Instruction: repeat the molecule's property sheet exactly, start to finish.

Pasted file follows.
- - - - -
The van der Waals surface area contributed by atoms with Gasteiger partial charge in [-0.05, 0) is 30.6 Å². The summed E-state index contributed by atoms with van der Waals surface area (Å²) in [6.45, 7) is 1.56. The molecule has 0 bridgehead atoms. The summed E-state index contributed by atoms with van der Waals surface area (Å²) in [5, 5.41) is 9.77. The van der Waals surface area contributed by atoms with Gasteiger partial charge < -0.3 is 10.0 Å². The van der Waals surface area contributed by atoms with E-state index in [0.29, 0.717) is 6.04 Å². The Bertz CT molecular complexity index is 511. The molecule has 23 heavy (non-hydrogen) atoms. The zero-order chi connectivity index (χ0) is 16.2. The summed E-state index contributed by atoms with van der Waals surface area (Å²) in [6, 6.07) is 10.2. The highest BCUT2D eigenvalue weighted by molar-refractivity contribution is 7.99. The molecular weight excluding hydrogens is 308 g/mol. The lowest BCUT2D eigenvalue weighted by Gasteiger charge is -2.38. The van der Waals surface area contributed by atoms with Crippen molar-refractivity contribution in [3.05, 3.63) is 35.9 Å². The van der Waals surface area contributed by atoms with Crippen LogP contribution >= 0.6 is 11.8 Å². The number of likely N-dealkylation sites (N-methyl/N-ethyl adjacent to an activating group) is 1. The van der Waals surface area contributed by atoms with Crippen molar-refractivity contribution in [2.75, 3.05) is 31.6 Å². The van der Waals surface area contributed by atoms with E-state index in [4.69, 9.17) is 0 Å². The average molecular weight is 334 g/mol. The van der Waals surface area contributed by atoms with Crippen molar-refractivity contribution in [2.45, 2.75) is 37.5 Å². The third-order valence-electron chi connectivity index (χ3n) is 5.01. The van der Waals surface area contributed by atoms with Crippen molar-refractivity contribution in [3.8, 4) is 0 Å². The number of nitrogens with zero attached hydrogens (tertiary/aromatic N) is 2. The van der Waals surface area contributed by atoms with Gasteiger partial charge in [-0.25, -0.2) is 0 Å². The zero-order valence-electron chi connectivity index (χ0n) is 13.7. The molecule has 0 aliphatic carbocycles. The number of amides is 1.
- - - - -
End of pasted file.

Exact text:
The van der Waals surface area contributed by atoms with Gasteiger partial charge in [-0.05, 0) is 30.6 Å². The summed E-state index contributed by atoms with van der Waals surface area (Å²) in [6.45, 7) is 1.56. The molecule has 0 bridgehead atoms. The summed E-state index contributed by atoms with van der Waals surface area (Å²) in [5, 5.41) is 9.77. The van der Waals surface area contributed by atoms with Gasteiger partial charge < -0.3 is 10.0 Å². The van der Waals surface area contributed by atoms with E-state index in [0.29, 0.717) is 6.04 Å². The Bertz CT molecular complexity index is 511. The molecule has 23 heavy (non-hydrogen) atoms. The zero-order chi connectivity index (χ0) is 16.2. The summed E-state index contributed by atoms with van der Waals surface area (Å²) in [6, 6.07) is 10.2. The highest BCUT2D eigenvalue weighted by molar-refractivity contribution is 7.99. The molecular weight excluding hydrogens is 308 g/mol. The lowest BCUT2D eigenvalue weighted by Gasteiger charge is -2.38. The van der Waals surface area contributed by atoms with Crippen molar-refractivity contribution in [3.05, 3.63) is 35.9 Å². The van der Waals surface area contributed by atoms with Crippen LogP contribution >= 0.6 is 11.8 Å². The number of likely N-dealkylation sites (N-methyl/N-ethyl adjacent to an activating group) is 1. The van der Waals surface area contributed by atoms with Crippen molar-refractivity contribution in [2.75, 3.05) is 31.6 Å². The van der Waals surface area contributed by atoms with E-state index in [4.69, 9.17) is 0 Å². The average molecular weight is 334 g/mol. The van der Waals surface area contributed by atoms with Crippen molar-refractivity contribution in [2.45, 2.75) is 37.5 Å². The third-order valence-electron chi connectivity index (χ3n) is 5.01. The van der Waals surface area contributed by atoms with Crippen molar-refractivity contribution in [3.8, 4) is 0 Å². The number of nitrogens with zero attached hydrogens (tertiary/aromatic N) is 2. The van der Waals surface area contributed by atoms with Gasteiger partial charge in [-0.25, -0.2) is 0 Å². The zero-order valence-electron chi connectivity index (χ0n) is 13.7. The molecule has 0 aliphatic carbocycles. The number of amides is 1.